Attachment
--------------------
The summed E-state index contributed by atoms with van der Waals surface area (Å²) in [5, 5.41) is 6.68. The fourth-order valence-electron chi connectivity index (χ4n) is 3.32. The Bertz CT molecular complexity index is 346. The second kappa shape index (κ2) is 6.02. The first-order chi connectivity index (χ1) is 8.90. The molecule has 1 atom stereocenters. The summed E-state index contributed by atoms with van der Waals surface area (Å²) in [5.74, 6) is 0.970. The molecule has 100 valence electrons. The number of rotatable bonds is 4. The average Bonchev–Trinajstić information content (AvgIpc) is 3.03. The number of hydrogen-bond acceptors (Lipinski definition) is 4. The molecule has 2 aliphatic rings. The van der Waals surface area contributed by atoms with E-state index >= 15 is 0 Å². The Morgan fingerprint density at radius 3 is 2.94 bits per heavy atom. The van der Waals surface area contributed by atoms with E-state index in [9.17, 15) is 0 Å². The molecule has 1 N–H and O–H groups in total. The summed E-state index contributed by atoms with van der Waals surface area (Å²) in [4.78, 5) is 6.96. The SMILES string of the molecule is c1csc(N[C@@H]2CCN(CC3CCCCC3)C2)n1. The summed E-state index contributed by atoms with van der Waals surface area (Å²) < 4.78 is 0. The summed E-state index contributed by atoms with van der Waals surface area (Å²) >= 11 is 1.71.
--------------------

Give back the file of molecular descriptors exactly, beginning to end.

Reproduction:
The summed E-state index contributed by atoms with van der Waals surface area (Å²) in [5, 5.41) is 6.68. The fourth-order valence-electron chi connectivity index (χ4n) is 3.32. The Bertz CT molecular complexity index is 346. The second kappa shape index (κ2) is 6.02. The first-order chi connectivity index (χ1) is 8.90. The molecule has 1 atom stereocenters. The summed E-state index contributed by atoms with van der Waals surface area (Å²) in [5.74, 6) is 0.970. The molecule has 100 valence electrons. The number of rotatable bonds is 4. The average Bonchev–Trinajstić information content (AvgIpc) is 3.03. The number of hydrogen-bond acceptors (Lipinski definition) is 4. The molecule has 2 aliphatic rings. The van der Waals surface area contributed by atoms with E-state index >= 15 is 0 Å². The Morgan fingerprint density at radius 3 is 2.94 bits per heavy atom. The van der Waals surface area contributed by atoms with E-state index in [9.17, 15) is 0 Å². The molecule has 1 N–H and O–H groups in total. The summed E-state index contributed by atoms with van der Waals surface area (Å²) in [4.78, 5) is 6.96. The SMILES string of the molecule is c1csc(N[C@@H]2CCN(CC3CCCCC3)C2)n1. The summed E-state index contributed by atoms with van der Waals surface area (Å²) < 4.78 is 0. The summed E-state index contributed by atoms with van der Waals surface area (Å²) >= 11 is 1.71.